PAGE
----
Four Things That Make This State's ESSA School Spending Data Unique
Illinois this week will become the 17th state to release its school spending data to the public, as now required by the Every Student Succeeds Act. Ever since ESSA was passed in 2015, states and districts have complained that complying with the new financial transparency mandate will require heavy data lifting, confuse the public, and not pay off in the long run. U.S. Secretary of Education Betsy DeVos extended the compliance deadline until the end of this school year, and a working group was set up by Georgetown's Edunomics Lab to help guide state officials through the technically difficult and politically hazardous task of breaking out school spending numbers.
Illinois has been a national leader because of its embrace of public input and its insistence that the data be used to spark dialogue within districts. This past weekend, state education leaders gave an update at the National Association of School Business Officials in Oxon Hill, Md. to a room full of district administrators on what they learned from their process.
Here are four things that make the design, collection, and rollout of Illinois' school spending data unique.
Press Release and Explainers: Illinois made a big splash today when its school spending numbers were released to the public for the first time. Jackie Matthews, the director of media and external communications, began last week reaching out to individual reporters across the state to let them know about the data release.
The 2019 Illinois Report Card is now live at https://t.co/chmbE7DNb8! Find your school and district to learn about student outcomes and local spending in the 2018-19 school year. pic.twitter.com/SBMfwTeLPd— Illinois State Board of Education (@ISBEnews) October 30, 2019
State officials have summed up what the data is, how it's collected, and how it will be displayed on a two page PDF. The press release implores users to explore the data and even gives them questions to ask of the data. (i.e. Why might schools be funded the same or differently, based on the school's local context? Could any of these typical drivers of school-by-school spending differences be affecting the data? )
School spending in Illinois has been in the headlines for the past several years. The state just passed last year a new funding formula after years of political infighting over how to fix one of the nation's most inequitable funding systems. And Chicago's teachers and classified employees have been ensnared in a strike with its administration over pay and school resources. Similarly, districts have had angst about a looming pension crisis and new minimum wage requirements.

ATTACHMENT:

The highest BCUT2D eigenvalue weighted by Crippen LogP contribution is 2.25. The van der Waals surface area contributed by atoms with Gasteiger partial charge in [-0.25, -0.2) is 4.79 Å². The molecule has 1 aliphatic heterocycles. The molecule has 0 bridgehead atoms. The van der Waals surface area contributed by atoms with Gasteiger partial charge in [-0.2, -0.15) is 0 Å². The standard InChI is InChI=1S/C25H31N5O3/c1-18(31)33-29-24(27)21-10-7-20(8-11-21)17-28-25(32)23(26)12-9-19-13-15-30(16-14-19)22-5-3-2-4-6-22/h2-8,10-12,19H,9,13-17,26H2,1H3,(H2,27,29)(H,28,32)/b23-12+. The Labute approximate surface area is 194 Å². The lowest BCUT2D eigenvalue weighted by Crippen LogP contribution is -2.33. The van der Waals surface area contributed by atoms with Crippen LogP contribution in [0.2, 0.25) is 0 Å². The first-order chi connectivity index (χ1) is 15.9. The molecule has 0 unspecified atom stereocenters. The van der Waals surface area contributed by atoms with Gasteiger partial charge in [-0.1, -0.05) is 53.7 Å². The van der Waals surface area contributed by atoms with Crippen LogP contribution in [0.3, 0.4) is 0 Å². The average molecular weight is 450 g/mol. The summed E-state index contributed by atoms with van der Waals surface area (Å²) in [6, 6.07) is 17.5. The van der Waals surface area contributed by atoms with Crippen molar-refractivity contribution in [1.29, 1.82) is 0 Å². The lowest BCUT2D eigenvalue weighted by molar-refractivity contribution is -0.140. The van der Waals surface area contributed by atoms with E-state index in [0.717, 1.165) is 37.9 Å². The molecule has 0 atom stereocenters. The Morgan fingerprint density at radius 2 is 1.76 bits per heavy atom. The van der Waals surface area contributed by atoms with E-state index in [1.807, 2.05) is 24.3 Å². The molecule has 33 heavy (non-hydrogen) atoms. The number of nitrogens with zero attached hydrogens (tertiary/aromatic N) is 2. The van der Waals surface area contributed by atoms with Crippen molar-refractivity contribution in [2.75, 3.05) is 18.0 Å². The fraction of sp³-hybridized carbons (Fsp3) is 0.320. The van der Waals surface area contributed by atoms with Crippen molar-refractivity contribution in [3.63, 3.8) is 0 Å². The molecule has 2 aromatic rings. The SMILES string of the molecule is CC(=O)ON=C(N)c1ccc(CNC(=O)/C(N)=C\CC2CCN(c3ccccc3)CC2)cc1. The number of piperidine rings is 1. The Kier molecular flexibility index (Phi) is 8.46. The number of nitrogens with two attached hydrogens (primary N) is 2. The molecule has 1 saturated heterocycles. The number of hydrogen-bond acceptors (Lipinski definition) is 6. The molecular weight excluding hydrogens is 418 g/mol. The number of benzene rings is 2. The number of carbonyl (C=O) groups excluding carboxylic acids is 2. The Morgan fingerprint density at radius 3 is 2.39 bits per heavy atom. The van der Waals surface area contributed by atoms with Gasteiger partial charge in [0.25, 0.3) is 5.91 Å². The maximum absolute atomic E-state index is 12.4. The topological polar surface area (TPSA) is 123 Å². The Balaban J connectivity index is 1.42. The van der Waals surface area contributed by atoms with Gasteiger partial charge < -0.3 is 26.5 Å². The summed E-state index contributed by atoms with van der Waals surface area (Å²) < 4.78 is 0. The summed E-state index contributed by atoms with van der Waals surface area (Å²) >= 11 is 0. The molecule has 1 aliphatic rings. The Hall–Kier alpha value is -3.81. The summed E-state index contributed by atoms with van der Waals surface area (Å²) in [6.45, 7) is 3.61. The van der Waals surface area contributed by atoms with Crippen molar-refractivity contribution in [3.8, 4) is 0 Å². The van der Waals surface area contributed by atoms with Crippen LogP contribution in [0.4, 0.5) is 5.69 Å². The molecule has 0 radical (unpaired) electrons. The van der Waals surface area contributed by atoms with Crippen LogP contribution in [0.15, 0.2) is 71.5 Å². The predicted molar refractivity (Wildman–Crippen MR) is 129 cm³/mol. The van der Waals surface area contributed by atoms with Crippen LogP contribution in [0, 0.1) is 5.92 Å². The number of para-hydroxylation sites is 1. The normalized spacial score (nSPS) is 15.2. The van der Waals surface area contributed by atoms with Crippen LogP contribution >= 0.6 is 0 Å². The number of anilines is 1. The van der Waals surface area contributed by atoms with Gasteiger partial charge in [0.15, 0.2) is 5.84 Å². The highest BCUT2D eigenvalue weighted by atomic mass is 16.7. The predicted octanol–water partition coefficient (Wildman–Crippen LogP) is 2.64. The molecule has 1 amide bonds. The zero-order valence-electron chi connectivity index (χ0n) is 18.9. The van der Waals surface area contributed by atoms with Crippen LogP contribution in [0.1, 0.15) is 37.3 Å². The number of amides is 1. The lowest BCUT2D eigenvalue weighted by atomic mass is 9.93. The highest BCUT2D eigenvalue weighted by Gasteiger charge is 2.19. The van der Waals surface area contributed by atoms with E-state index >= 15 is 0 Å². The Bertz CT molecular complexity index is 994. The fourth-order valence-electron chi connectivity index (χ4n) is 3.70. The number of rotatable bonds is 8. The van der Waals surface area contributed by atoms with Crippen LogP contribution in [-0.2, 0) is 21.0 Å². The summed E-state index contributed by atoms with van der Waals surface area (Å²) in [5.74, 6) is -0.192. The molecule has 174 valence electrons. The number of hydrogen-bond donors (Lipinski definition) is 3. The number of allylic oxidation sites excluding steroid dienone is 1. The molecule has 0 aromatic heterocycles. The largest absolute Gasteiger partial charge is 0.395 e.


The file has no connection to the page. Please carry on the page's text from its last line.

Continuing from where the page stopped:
Sara Shaw, the senior manager of fiscal and academic solvency of Illinois' State Board of Education, said Sunday that she hopes that the data will prompt intra-district dialogue over how administrators decide to spend its resources in the coming years.
"This data is most powerful when it sparks conversations versus when it ends conversations," Shaw said.
School spending data is guaranteed to reveal inequities in how billions of K-12 dollars are distributed to schools, a complicated process that involves outdated formulas and human bias. In Massachusetts, an advocacy group discovered amid a statewide debate over the state's funding formula that some districts were effectively counteracting the state's existing funding formula by sending aid meant for poor students to schools with student bodies made up mostly of wealthy students. A similar discovery was made in Washington, D.C., by the district's auditor.
Many district administrators think school spending data will inevitably invite more political scrutiny and many states have released data without notifying the public. (Edunomics has tracked which states have placed their data on their websites.) Last month, Jim Blew, the the assistant secretary for planning, evaluation, and policy development at the U.S. Department of Education said at a forum on school spending at the American Enterprise Institute, that he was already disappointed with states' school spending roll out.
"Most of them are trying to hide their website as far underneath as possible, so nobody ever finds it, because if they look at it, they're just going to be confused. ... We hope the next iteration will be better," Blew said.
Collaborative Process: Illinois' State Board of Education hired Afton Partners, a school finance consultant, to help bring together constituents across the state, including teacher unions, district administrators, pre-K advocates, special education advocates, and fiscal watchdogs to decide how to collect and report school spending data.
Typically, state departments have worked alone or with a handful of administrators to decide how to define overhead and school-based costs. Delaware's and New York's legislatures didn't trust their departments of education to collect school spending data so they passed laws for them to do so, forcing their departments of education to rush the collection of data.